• Cast gold fillings are durable and strong, but they are expensive and time-consuming to place. Additionally, they do not match the natural tooth color.
  • Silver (amalgam) fillings are relatively inexpensive and durable, but they look unnatural and may contain trace amounts of mercury. They also require extra space in the tooth.
  • Tooth-colored composite fillings are the best choice for matching teeth and can be used with chipped or broken teeth. However, they wear out faster and cost more than silver fillings.
  • Ceramic fillings, usually made of porcelain, resist staining but are as expensive as gold fillings.
  • Glass ionomer fillings, made of acrylic and glass, can be used around nerves, below the gum line, and with very young children.

Before applying the filling, the dentist numbs the area around the tooth to eliminate pain. Then, the decayed area of the tooth is removed with a fine dental instrument. The area is cleaned, and sometimes a protective covering is applied to the nerve. Once the filling is in place, it may need to be cured for a short time if it is a composite filling. As a final step, the filling is trimmed and polished.

See more: Restorative Dentistry Near Me

Can You Prevent Cavities?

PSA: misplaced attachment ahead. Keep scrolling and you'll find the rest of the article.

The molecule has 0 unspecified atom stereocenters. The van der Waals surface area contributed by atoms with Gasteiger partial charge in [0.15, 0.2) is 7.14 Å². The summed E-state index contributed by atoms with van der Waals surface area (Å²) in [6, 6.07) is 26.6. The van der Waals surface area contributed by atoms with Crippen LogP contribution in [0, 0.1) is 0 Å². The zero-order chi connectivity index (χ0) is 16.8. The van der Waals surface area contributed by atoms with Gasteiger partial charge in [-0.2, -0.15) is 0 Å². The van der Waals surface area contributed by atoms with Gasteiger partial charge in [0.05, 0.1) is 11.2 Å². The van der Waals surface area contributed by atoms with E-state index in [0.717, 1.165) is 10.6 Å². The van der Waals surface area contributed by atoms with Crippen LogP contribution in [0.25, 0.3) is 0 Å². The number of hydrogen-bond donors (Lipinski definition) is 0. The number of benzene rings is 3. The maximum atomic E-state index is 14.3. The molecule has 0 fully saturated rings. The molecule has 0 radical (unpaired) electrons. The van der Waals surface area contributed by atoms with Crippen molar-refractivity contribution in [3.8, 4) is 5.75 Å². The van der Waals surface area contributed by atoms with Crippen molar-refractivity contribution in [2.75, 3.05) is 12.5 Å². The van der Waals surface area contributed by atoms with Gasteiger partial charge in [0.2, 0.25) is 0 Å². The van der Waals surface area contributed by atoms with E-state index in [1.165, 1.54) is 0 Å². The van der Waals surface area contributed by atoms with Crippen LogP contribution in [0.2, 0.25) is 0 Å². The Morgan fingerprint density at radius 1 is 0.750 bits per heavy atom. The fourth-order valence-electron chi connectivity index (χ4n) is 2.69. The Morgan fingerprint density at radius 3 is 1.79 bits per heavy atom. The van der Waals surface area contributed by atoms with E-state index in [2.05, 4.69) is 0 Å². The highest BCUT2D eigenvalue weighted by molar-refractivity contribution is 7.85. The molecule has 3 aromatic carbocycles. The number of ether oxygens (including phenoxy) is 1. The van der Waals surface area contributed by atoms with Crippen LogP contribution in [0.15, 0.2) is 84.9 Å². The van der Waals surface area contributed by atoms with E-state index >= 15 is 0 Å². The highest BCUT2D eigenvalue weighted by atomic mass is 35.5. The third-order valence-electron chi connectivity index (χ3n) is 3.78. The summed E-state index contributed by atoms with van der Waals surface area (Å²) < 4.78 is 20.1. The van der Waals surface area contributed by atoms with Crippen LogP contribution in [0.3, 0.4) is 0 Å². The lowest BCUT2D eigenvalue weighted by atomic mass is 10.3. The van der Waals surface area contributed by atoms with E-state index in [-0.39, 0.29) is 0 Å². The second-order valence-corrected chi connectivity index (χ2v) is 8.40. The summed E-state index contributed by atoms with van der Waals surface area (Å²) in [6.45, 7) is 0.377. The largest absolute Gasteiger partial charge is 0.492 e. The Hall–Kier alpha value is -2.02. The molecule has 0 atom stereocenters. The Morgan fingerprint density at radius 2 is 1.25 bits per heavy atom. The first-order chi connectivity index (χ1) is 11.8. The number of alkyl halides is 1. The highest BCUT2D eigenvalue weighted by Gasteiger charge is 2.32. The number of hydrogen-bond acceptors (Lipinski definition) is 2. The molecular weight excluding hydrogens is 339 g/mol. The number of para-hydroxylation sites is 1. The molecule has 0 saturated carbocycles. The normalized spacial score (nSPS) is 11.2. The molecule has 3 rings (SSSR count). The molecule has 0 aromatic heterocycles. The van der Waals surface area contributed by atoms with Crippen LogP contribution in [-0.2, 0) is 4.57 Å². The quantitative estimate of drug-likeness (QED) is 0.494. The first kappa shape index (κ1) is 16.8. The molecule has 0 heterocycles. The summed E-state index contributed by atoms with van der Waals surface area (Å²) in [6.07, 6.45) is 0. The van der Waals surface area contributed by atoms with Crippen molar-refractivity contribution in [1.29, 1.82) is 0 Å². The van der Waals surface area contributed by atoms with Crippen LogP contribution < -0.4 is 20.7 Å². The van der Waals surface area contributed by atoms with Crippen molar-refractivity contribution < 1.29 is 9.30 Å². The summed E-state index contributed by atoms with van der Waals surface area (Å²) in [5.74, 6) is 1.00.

Preventing cavities is possible with consistent oral hygiene practices. Brushing your teeth at least twice a day with fluoride toothpaste, flossing daily, and using mouthwash can help remove plaque and prevent decay. Additionally, limiting sugary and acidic foods and drinks, and visiting your dentist for regular check-ups and cleanings are essential for cavity prevention. Taking these steps can help maintain good oral health and reduce the risk of developing cavities.

Tips for Cavity Prevention and Maintenance

To prevent cavities, follow these steps: brush and floss regularly, visit your dentist for check-ups, maintain a balanced diet, consider fluoride treatments, and get dental sealants for added protection.


In conclusion, preventing tooth decay is crucial for maintaining good oral health and avoiding painful and costly dental problems. At Dentist For Life, we prioritize educating our patients on effective oral hygiene practices and providing preventative care to reduce the risk of tooth decay. By working together, we can help you achieve a healthy and beautiful smile for life. Don’t wait until tooth decay becomes a problem – schedule an appointment with us today and take the first step towards a healthier smile.